A Collier County circuit court judge has ruled that the punitive damages can be sought in a case where the driver who ran over and killed a cyclist was alleged to have been texting and driving. Typically, only compensatory damages are permitted.
The O’Brien Law Firm represents families of those killed by the negligence of car and truck drivers. We have handled wrongful death cases involving car and truck drivers injuring and/or causing the death of bikers.
Recently, in a case involving a car vs. bicyclist crash that caused death, Attorney Aaron O’Brien wrote a warning to the insurance company of the driver. Mr. O’Brien asserted boldly that although it may not have been done yet in Florida, he intended to seek and collect punitive damages from the driver, whom O’Brien alleged was texting and driving at or near the time of the crash.
Whether or not another law will do any good, if texting and driving is as reckless as driving while intoxicated, the civil damage consequences should be just as high.
Related to this news story, unfortunately, the News-Press has since removed their article from their website. However, we’ll print that News-Press article in full below:
James Caskey Jr. was riding his tricycle on a clear August morning in North Naples when he was struck by a car and died from head injuries.
In what the 62-year-old Caskey’s widow, Margaret S. Caskey, 64, and her attorneys say is a first in Florida, a Collier circuit judge has ruled that punitive, or triple, damages can be sought in her lawsuit because of her claim that the driver in the crash was text messaging. The driver and defense attorneys deny the allegation. The case is scheduled for trial in March.
About the same time that case is going to court, lawmakers will once again debate whether they should make texting while driving illegal. The odds are long that the bill — being co-sponsored by state Rep. Irv Slosberg, D-Boca Raton, a highway safety advocate whose daughter, Dori, died in a car crash several years ago — will even get out of committee. It went down to defeat last year, partly because legislators question how it can be enforced and partly because of the anti-government regulation atmosphere that prevails in Tallahassee.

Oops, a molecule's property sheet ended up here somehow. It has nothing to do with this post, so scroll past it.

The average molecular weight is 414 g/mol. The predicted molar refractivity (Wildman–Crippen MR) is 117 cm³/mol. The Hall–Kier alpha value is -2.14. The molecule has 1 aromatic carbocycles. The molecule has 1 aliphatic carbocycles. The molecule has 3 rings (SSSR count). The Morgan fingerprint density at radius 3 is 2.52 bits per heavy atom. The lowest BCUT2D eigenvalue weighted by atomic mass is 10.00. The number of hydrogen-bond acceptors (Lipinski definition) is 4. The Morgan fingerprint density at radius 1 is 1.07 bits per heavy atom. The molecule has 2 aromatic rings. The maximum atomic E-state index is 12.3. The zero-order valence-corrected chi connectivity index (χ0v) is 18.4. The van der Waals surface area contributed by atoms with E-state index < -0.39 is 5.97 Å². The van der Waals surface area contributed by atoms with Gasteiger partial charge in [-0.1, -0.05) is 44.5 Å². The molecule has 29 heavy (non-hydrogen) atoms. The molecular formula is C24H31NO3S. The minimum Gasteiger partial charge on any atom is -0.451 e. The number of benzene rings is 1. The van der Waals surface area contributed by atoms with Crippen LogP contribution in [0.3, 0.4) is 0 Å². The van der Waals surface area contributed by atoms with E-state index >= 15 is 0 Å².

Highway safety advocates say if legislators fail to act, the legal system will have to deal with the problem in cases such as Caskey’s.
Laws against texting and driving are mounting throughout the United States and other countries. Thirty-five states, Washington, D.C., and Guam have bans on texting and driving, as do Germany and the United Kingdom. Locally, the Lee and Collier school districts are among agencies that have personnel policies prohibiting texting by employees while driving agency vehicles.
The reason for the backlash is statistics. Texting while driving resulted in 16,141 deaths from 2001 to 2007, according to a study released last year by the University of North Texas Health Science Center.
A 2009 study by the Virginia Tech Transportation Institute found that long-haul truckers increased the risk of crashes by 23 times when texting.
And a 2009 Car and Driver magazine experiment found that texting while driving had a greater impact on safety, including longer stopping distances, than driving drunk.